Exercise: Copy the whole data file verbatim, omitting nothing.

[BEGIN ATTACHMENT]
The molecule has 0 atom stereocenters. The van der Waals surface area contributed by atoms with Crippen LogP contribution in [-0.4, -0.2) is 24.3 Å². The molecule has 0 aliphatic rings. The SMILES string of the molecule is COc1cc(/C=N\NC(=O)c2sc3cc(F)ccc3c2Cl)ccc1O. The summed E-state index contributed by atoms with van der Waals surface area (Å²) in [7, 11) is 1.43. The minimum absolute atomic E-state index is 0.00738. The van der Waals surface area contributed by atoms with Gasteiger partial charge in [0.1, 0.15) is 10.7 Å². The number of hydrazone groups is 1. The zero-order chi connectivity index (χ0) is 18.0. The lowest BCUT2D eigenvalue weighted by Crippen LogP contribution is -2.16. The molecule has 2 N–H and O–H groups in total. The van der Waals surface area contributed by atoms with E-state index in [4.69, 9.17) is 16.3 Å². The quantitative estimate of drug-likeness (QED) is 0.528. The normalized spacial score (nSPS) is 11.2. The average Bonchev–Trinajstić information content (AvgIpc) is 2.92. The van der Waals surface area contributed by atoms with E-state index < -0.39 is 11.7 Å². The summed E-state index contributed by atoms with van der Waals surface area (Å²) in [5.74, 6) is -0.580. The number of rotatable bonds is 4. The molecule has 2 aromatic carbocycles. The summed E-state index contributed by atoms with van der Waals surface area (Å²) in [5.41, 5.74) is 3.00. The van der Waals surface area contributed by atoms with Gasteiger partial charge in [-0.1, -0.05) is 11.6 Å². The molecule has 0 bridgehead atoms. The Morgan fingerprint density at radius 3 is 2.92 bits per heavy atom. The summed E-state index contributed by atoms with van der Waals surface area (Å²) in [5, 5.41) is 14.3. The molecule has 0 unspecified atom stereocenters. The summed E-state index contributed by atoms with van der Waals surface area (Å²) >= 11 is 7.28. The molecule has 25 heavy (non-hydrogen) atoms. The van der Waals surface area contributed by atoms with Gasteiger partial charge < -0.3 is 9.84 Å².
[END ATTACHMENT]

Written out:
The molecule has 0 atom stereocenters. The van der Waals surface area contributed by atoms with Crippen LogP contribution in [-0.4, -0.2) is 24.3 Å². The molecule has 0 aliphatic rings. The SMILES string of the molecule is COc1cc(/C=N\NC(=O)c2sc3cc(F)ccc3c2Cl)ccc1O. The summed E-state index contributed by atoms with van der Waals surface area (Å²) in [7, 11) is 1.43. The minimum absolute atomic E-state index is 0.00738. The van der Waals surface area contributed by atoms with Gasteiger partial charge in [0.1, 0.15) is 10.7 Å². The number of hydrazone groups is 1. The zero-order chi connectivity index (χ0) is 18.0. The lowest BCUT2D eigenvalue weighted by Crippen LogP contribution is -2.16. The molecule has 2 N–H and O–H groups in total. The van der Waals surface area contributed by atoms with E-state index in [4.69, 9.17) is 16.3 Å². The quantitative estimate of drug-likeness (QED) is 0.528. The normalized spacial score (nSPS) is 11.2. The average Bonchev–Trinajstić information content (AvgIpc) is 2.92. The van der Waals surface area contributed by atoms with E-state index < -0.39 is 11.7 Å². The summed E-state index contributed by atoms with van der Waals surface area (Å²) in [5.74, 6) is -0.580. The number of rotatable bonds is 4. The molecule has 2 aromatic carbocycles. The summed E-state index contributed by atoms with van der Waals surface area (Å²) in [5.41, 5.74) is 3.00. The van der Waals surface area contributed by atoms with Gasteiger partial charge in [-0.1, -0.05) is 11.6 Å². The molecule has 0 bridgehead atoms. The Morgan fingerprint density at radius 3 is 2.92 bits per heavy atom. The summed E-state index contributed by atoms with van der Waals surface area (Å²) in [5, 5.41) is 14.3. The molecule has 0 unspecified atom stereocenters. The summed E-state index contributed by atoms with van der Waals surface area (Å²) >= 11 is 7.28. The molecule has 25 heavy (non-hydrogen) atoms. The van der Waals surface area contributed by atoms with Gasteiger partial charge < -0.3 is 9.84 Å².